Evaluate the failures of the nuclear non-proliferation treaty Sixty-five year later, the world still lives under the nuclear shadow.
These were the words spoken by the United Nations Secretary General, the Honourable, Ban Ki-moon during the opening of the 2010 Nuclear Non-Proliferation Treaty Review Conference- 65 years after the first thermonuclear bomb was tested by the United States.
This quote introduces you to my historical investigation; which is to evaluate the failures of the Nuclear Non-Proliferation Treaty.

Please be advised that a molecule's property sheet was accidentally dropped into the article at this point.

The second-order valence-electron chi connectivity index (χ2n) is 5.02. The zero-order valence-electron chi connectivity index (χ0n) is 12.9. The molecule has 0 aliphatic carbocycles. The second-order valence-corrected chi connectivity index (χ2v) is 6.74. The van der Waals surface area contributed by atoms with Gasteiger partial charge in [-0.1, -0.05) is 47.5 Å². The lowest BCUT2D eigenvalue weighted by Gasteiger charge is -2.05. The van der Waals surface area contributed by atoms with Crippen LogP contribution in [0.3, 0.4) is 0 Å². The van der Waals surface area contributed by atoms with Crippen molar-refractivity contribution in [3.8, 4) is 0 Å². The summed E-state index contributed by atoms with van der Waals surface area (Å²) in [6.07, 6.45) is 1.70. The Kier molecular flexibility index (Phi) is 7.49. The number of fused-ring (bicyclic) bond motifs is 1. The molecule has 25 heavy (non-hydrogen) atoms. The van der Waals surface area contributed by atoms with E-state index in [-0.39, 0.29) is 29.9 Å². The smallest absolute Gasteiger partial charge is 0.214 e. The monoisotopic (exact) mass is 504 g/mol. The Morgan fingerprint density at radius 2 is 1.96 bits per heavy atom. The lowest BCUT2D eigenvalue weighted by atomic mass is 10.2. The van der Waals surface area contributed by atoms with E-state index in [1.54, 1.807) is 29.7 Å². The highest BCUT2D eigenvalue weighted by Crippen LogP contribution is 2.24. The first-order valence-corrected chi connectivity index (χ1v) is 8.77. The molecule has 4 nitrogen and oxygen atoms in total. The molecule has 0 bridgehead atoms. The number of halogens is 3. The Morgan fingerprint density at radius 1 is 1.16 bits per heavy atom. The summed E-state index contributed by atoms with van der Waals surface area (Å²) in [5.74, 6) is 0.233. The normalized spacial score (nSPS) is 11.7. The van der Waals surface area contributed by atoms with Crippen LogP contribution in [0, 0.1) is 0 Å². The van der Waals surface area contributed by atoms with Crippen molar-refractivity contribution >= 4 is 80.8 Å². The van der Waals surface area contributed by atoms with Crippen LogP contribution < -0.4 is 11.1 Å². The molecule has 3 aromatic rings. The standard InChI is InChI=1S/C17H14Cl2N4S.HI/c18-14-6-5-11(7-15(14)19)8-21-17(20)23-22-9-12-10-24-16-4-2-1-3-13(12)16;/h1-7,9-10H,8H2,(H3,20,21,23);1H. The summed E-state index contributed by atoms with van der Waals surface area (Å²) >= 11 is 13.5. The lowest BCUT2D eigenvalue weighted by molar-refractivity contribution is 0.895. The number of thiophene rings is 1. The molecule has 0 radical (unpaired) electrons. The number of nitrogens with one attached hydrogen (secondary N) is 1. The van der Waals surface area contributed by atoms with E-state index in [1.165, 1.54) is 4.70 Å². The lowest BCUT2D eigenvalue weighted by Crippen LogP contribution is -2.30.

Thus my area of investigation is on the Nuclear Non-Proliferation Treaty, also known as the NPT, which is an international treaty that became international law in 1970. It aims to prevent the spread of nuclear weapons and weapons technology. It also aims to achieve the goal of total nuclear disarmament. The treaty strives to promote cooperation in the peaceful uses of nuclear energy. Some primary sources I will be using include the Nuclear Non-Proliferation Treaty. As this is the area I am investigating, knowing the content of the treaty will be necessary to make a judgement on the effectiveness of the treaty. As well as primary sources I also plan on using a variety of secondary sources. This includes a paper prepared for the Weapons of Mass Destruction Commission in Sweden written by Jim Walsh a lecturer at Harvard University. This source is incredibly reliable as it contains a large amount of references to various materials and provides a good overall view of the treaty as it explores both the successes and failures of the NPT. Another secondary source I plan on using is an article written by Syed Zafar Medhi called ‘A farce called NPT’ published April this year on PRESSTV. This unofficial source points out the flaws in the wording of the treaty as well as the lack of progress since the establishment of the NPT. This article is written by Syed Zafar Mehdi, a journalist, activist and blogger based in New Delhi. It is published on...
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